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Hawthorn hedges in a smallish garden?

(7 Posts)
SecretSeven Mon 16-May-16 16:25:05


So excited about our new garden! Am going to really go for it this year.

I have a not so nice open rail fence, which marks our boundary well, but doesn't give us any privacy from our nosey neighbour, and doesn't allow us to let our big (but lovely) dog loose.

I had originally looked at stretching chicken wire along it with a view to eventually training roses and honeysuckle up it, but it is very exposed (up the top of a big hill, on its own), and it was suggested to me that I might want to plant some shrubs to give us a bit of a windbreak to allow them to establish.

However, I've been staying with my dad for a while, and he has a really lovely hawthorn hedge. I love the blossoms, the berries, and love the way the birds are so drawn to them. I'm ashamed to admit I had no idea that it was one of the most common hedges, and they are basically everywhere. blush

My garden is only 4m wide. If I put chicken wire along my fence to keep the dog in for now, could I grow a hawthorn hedge of my own? Or would it take up too much space in the garden? I can't see the dog trying to jump through something so prickly, so when it's established the fence can go. How long could I expect it to take for it to grow to 1.8m tall or thereabouts? And do you think once it did, it would give us privacy from our rather miserable old neighbour?

I'm sorry about all the questions. I'm a complete beginner.

shovetheholly Tue 17-May-16 08:06:35

Yes, yes, yes! I love a hawthorn hedge.

Most houses round here have privet (including mine) - I hate it. However, the neighbour on the corner has ripped it out and put in hawthorn and it looks sensational. They keep it pretty narrow by cutting it regularly - the entire hedge is only about 30-40cm wide - I think this is quite important in a small space as you don't want it to take over too much. And this time of year, it looks glorious!

My parents also have a hawthorn hedge - quite a tall one, festooned with ivy. The number of birds they get in it is quite incredible.

The time for it to establish depends to a great extent on the size of the plants you put in. Tiny ones will take quite a while to grow, so if you have the cash it's worth investing in taller plants. You can even get 'pre-clipped' ones which basically provide an instant hedge of just under the height you're looking for and though you do pay for this, it may be worth it.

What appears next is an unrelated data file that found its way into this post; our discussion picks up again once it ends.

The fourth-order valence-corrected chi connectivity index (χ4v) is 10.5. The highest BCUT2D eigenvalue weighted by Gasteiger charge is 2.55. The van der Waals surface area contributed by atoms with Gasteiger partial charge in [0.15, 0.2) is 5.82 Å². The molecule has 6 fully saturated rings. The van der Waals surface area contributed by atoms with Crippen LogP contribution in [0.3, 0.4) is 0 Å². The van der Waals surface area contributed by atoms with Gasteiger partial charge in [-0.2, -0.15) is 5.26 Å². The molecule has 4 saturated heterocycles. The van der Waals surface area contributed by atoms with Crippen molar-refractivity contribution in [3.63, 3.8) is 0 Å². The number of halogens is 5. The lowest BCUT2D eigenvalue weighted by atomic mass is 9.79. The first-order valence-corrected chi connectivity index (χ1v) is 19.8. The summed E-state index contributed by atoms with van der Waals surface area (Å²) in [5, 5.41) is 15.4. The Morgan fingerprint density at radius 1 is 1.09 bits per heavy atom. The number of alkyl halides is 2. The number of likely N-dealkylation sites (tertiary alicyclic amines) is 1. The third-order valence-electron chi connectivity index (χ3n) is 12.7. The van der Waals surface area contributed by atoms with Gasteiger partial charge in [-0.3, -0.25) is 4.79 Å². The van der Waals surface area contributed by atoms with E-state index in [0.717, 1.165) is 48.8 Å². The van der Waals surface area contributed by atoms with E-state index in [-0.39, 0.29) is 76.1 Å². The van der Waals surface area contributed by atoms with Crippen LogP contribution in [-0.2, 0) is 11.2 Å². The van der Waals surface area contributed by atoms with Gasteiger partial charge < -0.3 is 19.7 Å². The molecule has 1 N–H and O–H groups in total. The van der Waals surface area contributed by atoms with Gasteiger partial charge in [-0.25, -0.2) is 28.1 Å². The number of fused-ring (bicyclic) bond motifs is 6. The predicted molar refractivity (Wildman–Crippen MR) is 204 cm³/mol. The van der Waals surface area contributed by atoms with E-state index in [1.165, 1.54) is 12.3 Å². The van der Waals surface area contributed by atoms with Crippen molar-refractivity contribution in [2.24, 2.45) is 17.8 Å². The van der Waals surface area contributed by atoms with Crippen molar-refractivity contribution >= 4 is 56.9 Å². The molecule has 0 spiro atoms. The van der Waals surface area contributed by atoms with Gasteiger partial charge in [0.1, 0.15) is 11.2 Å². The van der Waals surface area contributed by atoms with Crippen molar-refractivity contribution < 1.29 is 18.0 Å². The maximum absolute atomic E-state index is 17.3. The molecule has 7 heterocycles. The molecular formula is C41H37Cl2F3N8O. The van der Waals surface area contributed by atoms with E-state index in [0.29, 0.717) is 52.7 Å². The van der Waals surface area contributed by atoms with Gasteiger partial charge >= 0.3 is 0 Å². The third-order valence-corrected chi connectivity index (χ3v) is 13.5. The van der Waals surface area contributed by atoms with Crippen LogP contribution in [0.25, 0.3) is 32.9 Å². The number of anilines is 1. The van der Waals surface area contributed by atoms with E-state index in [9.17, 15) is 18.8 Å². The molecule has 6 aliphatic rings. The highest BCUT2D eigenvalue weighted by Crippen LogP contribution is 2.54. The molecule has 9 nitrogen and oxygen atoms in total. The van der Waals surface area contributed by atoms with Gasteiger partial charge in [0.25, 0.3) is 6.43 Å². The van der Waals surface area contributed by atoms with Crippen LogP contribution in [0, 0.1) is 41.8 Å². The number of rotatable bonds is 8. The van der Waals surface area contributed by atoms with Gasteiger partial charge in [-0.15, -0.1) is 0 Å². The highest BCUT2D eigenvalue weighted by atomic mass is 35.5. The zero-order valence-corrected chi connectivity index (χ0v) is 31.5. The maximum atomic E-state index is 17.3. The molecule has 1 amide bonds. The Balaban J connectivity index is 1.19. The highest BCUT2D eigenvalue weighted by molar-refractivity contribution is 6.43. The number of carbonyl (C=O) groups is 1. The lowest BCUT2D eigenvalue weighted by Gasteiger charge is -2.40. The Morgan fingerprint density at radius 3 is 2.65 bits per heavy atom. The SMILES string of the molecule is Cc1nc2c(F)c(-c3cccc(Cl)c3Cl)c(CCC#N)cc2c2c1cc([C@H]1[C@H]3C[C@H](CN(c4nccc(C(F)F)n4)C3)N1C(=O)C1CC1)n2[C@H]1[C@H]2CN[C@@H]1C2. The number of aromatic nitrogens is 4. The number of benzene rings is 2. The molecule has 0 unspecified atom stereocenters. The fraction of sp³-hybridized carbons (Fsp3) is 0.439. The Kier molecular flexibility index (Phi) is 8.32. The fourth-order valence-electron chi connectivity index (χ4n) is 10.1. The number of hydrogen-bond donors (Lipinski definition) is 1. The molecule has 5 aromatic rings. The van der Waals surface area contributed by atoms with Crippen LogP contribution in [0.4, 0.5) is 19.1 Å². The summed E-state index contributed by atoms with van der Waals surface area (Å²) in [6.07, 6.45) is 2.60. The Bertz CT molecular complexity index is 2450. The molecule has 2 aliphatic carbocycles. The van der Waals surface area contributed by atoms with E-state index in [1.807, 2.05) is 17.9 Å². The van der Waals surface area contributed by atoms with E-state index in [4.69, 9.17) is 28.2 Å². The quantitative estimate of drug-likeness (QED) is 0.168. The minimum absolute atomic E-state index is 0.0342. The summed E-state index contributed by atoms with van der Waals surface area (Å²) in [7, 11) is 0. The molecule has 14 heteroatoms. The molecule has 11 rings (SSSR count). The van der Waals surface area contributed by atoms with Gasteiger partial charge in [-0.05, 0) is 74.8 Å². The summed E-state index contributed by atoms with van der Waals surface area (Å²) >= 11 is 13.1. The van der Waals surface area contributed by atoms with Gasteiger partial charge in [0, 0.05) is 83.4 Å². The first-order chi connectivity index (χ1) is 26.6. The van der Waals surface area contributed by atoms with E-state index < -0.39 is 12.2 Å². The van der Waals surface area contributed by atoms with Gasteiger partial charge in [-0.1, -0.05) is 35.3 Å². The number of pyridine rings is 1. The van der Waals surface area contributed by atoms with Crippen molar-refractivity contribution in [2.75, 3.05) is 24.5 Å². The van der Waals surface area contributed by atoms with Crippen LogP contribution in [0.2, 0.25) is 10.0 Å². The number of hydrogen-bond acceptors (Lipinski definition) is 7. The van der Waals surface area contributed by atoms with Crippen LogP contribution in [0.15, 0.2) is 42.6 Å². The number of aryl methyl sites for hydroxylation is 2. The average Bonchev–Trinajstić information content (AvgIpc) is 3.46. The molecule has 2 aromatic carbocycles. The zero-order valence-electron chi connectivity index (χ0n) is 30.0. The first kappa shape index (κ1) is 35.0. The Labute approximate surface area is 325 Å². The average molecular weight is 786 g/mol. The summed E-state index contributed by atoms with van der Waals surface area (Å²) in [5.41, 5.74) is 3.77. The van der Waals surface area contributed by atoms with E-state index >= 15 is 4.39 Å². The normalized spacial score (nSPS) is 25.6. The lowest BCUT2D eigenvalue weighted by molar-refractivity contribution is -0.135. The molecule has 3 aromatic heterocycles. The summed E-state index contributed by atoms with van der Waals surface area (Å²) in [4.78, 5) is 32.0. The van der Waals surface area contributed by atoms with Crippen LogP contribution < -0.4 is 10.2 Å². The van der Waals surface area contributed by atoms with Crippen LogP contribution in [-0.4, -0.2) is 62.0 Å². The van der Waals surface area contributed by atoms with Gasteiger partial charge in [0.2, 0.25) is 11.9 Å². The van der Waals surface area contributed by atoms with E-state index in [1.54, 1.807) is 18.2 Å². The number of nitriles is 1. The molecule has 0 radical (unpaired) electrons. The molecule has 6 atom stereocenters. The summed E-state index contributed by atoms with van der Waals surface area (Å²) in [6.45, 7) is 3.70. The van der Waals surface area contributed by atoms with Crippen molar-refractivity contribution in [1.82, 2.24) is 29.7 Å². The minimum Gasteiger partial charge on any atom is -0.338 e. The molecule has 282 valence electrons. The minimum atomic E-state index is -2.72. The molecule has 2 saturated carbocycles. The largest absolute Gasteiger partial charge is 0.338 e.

Someone on the forum was telling me that Rootgrow is excellent for hedging - it's a powder you dip the roots into to encourage them to establish. Worth getting some of this too!

Callmegeoff Tue 17-May-16 08:12:56

I have Hawthorn, at this time of year it's lovely but in the winter it will have no leaves so bear that in mind if you want privacy.

SecretSeven Tue 17-May-16 08:54:18

Our garden is alongside hers. It's quiet in winter.

Prickly and barren like her is fine in winter.

mumsnit Tue 17-May-16 20:41:34

I'm growing one! It's the only plant I could find suitable for a very windy and north facing boundary. Will keep it well maintained as my garden is also quite small.

Wish I'd known about the Rootgrow as I bought my plants bare root and they've taken a few years to establish. Entire hedge cost me around a fiver - bargain grin

gingeroots Fri 20-May-16 08:37:35

This thread is interesting .

I quite like the hawthorn in winter .

shovetheholly Fri 20-May-16 10:43:11

There are so many different ways of doing hedging!

At the back I have privet (eurgh), and I spend quite a bit of time coaxing other things to grow through it, for biodiversity as well as for a more mixed look. I picked up a couple of honeysuckles from Aldi recently, to add to a virginia creeper which is growing through from next door and various ivies, which are just brilliant for insects. I imagine it would horrify a purist who liked very clipped hedges. But I like all the bees and birds that other plants bring in and I really don't like very neat hedges or lawns! So you could always add other things through the hawthorn if you don't mind that look.

However, I'm hoping to rip the privet out of my front garden and redo with hornbeam, which I want to pleach. (This is a much bigger job than it sounds, because it involves moving a path, redoing a paved area, rebuilding walls etc). I'll be taking the opposite approach to this one and studiously avoiding any other plant in that hedge because it'll ruin the look.

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